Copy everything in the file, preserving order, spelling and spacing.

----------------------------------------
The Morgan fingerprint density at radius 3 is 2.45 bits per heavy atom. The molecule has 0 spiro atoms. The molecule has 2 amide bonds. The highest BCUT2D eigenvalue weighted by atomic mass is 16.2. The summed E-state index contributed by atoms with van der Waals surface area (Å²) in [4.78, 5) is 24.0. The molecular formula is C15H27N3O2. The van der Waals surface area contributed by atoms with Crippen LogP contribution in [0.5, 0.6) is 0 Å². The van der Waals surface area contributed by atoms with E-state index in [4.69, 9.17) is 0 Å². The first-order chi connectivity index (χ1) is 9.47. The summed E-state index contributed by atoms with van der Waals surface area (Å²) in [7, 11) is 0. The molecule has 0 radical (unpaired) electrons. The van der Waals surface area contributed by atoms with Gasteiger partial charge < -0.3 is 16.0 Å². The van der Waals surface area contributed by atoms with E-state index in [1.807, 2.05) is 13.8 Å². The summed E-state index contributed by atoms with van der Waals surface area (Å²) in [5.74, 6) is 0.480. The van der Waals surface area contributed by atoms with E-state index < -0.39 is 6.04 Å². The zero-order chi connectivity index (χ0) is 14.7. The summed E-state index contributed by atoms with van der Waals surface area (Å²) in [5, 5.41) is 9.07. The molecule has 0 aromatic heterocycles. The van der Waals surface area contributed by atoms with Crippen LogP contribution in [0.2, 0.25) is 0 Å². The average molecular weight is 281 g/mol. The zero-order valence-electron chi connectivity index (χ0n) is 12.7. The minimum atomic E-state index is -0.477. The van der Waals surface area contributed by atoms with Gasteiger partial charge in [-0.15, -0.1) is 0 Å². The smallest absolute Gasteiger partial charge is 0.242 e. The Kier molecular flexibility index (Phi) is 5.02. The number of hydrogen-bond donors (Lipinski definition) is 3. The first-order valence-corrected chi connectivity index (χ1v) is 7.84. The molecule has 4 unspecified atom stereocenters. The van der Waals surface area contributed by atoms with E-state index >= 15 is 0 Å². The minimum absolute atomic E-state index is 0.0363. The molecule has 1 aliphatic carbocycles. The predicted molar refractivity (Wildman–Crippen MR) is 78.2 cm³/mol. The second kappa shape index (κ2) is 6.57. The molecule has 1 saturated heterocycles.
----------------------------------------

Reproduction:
The Morgan fingerprint density at radius 3 is 2.45 bits per heavy atom. The molecule has 0 spiro atoms. The molecule has 2 amide bonds. The highest BCUT2D eigenvalue weighted by atomic mass is 16.2. The summed E-state index contributed by atoms with van der Waals surface area (Å²) in [4.78, 5) is 24.0. The molecular formula is C15H27N3O2. The van der Waals surface area contributed by atoms with Crippen LogP contribution in [0.5, 0.6) is 0 Å². The van der Waals surface area contributed by atoms with E-state index in [4.69, 9.17) is 0 Å². The first-order chi connectivity index (χ1) is 9.47. The summed E-state index contributed by atoms with van der Waals surface area (Å²) in [7, 11) is 0. The molecule has 0 radical (unpaired) electrons. The van der Waals surface area contributed by atoms with Gasteiger partial charge < -0.3 is 16.0 Å². The van der Waals surface area contributed by atoms with E-state index in [1.807, 2.05) is 13.8 Å². The summed E-state index contributed by atoms with van der Waals surface area (Å²) in [5.74, 6) is 0.480. The van der Waals surface area contributed by atoms with E-state index < -0.39 is 6.04 Å². The zero-order chi connectivity index (χ0) is 14.7. The summed E-state index contributed by atoms with van der Waals surface area (Å²) in [5, 5.41) is 9.07. The molecule has 0 aromatic heterocycles. The van der Waals surface area contributed by atoms with Crippen LogP contribution in [0.2, 0.25) is 0 Å². The average molecular weight is 281 g/mol. The zero-order valence-electron chi connectivity index (χ0n) is 12.7. The minimum atomic E-state index is -0.477. The van der Waals surface area contributed by atoms with Gasteiger partial charge in [-0.15, -0.1) is 0 Å². The smallest absolute Gasteiger partial charge is 0.242 e. The Kier molecular flexibility index (Phi) is 5.02. The number of hydrogen-bond donors (Lipinski definition) is 3. The first-order valence-corrected chi connectivity index (χ1v) is 7.84. The molecule has 4 unspecified atom stereocenters. The van der Waals surface area contributed by atoms with E-state index >= 15 is 0 Å². The minimum absolute atomic E-state index is 0.0363. The molecule has 1 aliphatic carbocycles. The predicted molar refractivity (Wildman–Crippen MR) is 78.2 cm³/mol. The second kappa shape index (κ2) is 6.57. The molecule has 1 saturated heterocycles.